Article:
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Polymers are macromolecules composed of hydrogen, carbon, and other elements. Plastics, like polyethylene (PE) or polyethylene terephthalate (PET), are synthetic polymers that persist in the environment due to a lack of efficient and effective means for degrading them. Studies have reported that microorganisms with cutinase domains show promise in degrading plastics, and thermophilic microbes may contain these domains. Cutin serves as model system for PET in this study, and by burying it in compost, an environment containing thermophiles, it is possible to observe its degradation process. Gas chromatography-mass spectrometry (GC-MS) and high performance liquid chromatography (HPLC) can separate, identify, and quantify the fatty acid degradation products. This study focuses on optimizing the identification and separation of underivatized fatty acids from compost via HPLC. Being able to detect these by-products advances the current knowledge of the cutin degradation process and its potential applications to PET degradation.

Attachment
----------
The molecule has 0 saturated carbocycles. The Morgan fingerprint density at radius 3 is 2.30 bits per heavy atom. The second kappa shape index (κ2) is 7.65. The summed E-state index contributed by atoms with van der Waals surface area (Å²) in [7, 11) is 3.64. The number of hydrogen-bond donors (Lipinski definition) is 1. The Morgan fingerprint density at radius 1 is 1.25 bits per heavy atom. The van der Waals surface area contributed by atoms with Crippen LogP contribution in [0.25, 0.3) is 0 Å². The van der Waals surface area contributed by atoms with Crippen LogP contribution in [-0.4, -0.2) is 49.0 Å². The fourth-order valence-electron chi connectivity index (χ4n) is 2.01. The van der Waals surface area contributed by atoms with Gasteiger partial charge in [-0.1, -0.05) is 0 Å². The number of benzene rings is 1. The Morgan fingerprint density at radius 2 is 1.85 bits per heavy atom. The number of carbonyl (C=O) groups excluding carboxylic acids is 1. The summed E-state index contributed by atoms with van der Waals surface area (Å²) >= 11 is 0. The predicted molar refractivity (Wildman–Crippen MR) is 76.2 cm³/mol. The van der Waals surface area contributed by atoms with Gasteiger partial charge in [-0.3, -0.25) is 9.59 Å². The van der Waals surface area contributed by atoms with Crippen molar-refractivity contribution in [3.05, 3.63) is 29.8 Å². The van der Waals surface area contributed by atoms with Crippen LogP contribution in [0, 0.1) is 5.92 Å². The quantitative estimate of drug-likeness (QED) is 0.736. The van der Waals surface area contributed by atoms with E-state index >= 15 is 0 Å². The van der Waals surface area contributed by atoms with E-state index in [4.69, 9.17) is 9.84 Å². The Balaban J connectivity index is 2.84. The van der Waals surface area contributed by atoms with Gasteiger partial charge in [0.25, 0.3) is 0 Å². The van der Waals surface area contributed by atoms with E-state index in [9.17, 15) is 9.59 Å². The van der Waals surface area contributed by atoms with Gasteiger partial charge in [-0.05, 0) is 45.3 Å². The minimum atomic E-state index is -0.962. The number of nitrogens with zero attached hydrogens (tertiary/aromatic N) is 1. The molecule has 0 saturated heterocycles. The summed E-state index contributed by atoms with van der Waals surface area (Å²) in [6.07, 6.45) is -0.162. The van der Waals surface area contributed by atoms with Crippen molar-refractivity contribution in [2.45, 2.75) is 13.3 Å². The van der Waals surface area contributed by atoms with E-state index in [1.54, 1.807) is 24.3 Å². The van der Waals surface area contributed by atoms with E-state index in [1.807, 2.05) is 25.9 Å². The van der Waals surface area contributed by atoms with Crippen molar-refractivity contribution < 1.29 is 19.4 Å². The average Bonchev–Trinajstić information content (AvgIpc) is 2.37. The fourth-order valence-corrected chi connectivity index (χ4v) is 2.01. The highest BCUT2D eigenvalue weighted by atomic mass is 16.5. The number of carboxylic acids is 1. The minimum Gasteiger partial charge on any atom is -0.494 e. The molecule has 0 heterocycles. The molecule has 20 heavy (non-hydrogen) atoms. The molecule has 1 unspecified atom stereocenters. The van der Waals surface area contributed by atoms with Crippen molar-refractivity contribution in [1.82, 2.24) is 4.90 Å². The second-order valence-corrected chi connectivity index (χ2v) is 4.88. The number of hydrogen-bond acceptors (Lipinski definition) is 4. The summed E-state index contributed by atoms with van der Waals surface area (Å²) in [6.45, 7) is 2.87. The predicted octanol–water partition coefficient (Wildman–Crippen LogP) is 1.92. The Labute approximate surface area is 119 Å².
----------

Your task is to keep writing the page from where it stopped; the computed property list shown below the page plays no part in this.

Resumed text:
Burns, Matthew, "Optimizing the Characterization of Cutin Degradation" (2023). Chemistry Summer Fellows. 51.
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